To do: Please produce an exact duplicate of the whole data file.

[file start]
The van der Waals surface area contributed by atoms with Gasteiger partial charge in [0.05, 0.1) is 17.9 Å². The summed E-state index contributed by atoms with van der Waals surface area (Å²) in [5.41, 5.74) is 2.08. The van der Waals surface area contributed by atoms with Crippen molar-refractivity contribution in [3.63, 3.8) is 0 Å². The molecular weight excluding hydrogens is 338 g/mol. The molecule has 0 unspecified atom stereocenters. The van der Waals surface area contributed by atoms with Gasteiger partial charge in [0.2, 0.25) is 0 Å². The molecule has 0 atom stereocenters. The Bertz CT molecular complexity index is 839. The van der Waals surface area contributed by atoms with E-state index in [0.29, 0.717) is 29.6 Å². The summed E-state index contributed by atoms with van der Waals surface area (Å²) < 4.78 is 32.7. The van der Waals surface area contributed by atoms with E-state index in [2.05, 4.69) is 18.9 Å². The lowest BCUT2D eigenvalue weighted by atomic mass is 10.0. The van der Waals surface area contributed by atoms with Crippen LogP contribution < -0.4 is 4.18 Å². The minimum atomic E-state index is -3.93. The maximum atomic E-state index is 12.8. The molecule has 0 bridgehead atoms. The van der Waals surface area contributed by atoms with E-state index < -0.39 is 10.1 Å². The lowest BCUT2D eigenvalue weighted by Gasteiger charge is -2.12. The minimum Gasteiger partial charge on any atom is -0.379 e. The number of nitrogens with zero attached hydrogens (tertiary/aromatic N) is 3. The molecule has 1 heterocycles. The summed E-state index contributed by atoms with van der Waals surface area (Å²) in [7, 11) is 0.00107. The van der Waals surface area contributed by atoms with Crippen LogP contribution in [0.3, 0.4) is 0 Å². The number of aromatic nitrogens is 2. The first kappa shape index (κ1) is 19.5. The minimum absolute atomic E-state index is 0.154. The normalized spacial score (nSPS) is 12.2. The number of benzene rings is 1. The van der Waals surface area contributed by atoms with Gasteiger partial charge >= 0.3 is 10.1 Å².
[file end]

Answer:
The van der Waals surface area contributed by atoms with Gasteiger partial charge in [0.05, 0.1) is 17.9 Å². The summed E-state index contributed by atoms with van der Waals surface area (Å²) in [5.41, 5.74) is 2.08. The van der Waals surface area contributed by atoms with Crippen molar-refractivity contribution in [3.63, 3.8) is 0 Å². The molecular weight excluding hydrogens is 338 g/mol. The molecule has 0 unspecified atom stereocenters. The van der Waals surface area contributed by atoms with Gasteiger partial charge in [0.2, 0.25) is 0 Å². The molecule has 0 atom stereocenters. The Bertz CT molecular complexity index is 839. The van der Waals surface area contributed by atoms with E-state index in [0.29, 0.717) is 29.6 Å². The summed E-state index contributed by atoms with van der Waals surface area (Å²) < 4.78 is 32.7. The van der Waals surface area contributed by atoms with E-state index in [2.05, 4.69) is 18.9 Å². The lowest BCUT2D eigenvalue weighted by atomic mass is 10.0. The van der Waals surface area contributed by atoms with Crippen LogP contribution < -0.4 is 4.18 Å². The minimum atomic E-state index is -3.93. The maximum atomic E-state index is 12.8. The molecule has 0 bridgehead atoms. The van der Waals surface area contributed by atoms with E-state index < -0.39 is 10.1 Å². The lowest BCUT2D eigenvalue weighted by Gasteiger charge is -2.12. The minimum Gasteiger partial charge on any atom is -0.379 e. The number of nitrogens with zero attached hydrogens (tertiary/aromatic N) is 3. The molecule has 1 heterocycles. The summed E-state index contributed by atoms with van der Waals surface area (Å²) in [7, 11) is 0.00107. The van der Waals surface area contributed by atoms with Crippen LogP contribution in [0.3, 0.4) is 0 Å². The number of aromatic nitrogens is 2. The first kappa shape index (κ1) is 19.5. The minimum absolute atomic E-state index is 0.154. The normalized spacial score (nSPS) is 12.2. The number of benzene rings is 1. The van der Waals surface area contributed by atoms with Gasteiger partial charge >= 0.3 is 10.1 Å².